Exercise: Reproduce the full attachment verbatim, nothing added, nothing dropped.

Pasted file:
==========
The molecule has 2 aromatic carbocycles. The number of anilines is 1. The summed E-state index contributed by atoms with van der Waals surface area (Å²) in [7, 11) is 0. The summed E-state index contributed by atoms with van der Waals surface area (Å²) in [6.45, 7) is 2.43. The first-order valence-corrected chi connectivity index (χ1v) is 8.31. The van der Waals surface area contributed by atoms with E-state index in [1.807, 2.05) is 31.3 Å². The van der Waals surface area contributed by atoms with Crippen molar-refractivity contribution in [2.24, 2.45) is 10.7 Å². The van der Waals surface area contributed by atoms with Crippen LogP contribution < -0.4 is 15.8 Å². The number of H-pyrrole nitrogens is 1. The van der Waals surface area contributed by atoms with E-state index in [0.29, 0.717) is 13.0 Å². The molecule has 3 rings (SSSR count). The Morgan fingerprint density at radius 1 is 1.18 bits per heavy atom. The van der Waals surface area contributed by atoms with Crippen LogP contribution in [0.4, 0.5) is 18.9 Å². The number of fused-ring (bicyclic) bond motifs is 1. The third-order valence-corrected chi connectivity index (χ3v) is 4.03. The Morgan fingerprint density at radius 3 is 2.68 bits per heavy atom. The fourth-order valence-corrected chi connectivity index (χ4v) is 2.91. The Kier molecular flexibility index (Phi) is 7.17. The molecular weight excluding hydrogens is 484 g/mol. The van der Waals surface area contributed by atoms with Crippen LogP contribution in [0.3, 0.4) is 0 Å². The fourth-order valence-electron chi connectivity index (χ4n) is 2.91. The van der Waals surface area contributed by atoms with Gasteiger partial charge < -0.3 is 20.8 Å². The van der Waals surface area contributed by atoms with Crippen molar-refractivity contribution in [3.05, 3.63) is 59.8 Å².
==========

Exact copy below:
The molecule has 2 aromatic carbocycles. The number of anilines is 1. The summed E-state index contributed by atoms with van der Waals surface area (Å²) in [7, 11) is 0. The summed E-state index contributed by atoms with van der Waals surface area (Å²) in [6.45, 7) is 2.43. The first-order valence-corrected chi connectivity index (χ1v) is 8.31. The van der Waals surface area contributed by atoms with E-state index in [1.807, 2.05) is 31.3 Å². The van der Waals surface area contributed by atoms with Crippen molar-refractivity contribution in [2.24, 2.45) is 10.7 Å². The van der Waals surface area contributed by atoms with Crippen LogP contribution < -0.4 is 15.8 Å². The number of H-pyrrole nitrogens is 1. The van der Waals surface area contributed by atoms with E-state index in [0.29, 0.717) is 13.0 Å². The molecule has 3 rings (SSSR count). The Morgan fingerprint density at radius 1 is 1.18 bits per heavy atom. The van der Waals surface area contributed by atoms with Crippen LogP contribution in [0.4, 0.5) is 18.9 Å². The number of fused-ring (bicyclic) bond motifs is 1. The third-order valence-corrected chi connectivity index (χ3v) is 4.03. The Morgan fingerprint density at radius 3 is 2.68 bits per heavy atom. The fourth-order valence-corrected chi connectivity index (χ4v) is 2.91. The Kier molecular flexibility index (Phi) is 7.17. The molecular weight excluding hydrogens is 484 g/mol. The van der Waals surface area contributed by atoms with Crippen LogP contribution in [0.3, 0.4) is 0 Å². The fourth-order valence-electron chi connectivity index (χ4n) is 2.91. The van der Waals surface area contributed by atoms with Gasteiger partial charge < -0.3 is 20.8 Å². The van der Waals surface area contributed by atoms with Crippen molar-refractivity contribution in [3.05, 3.63) is 59.8 Å².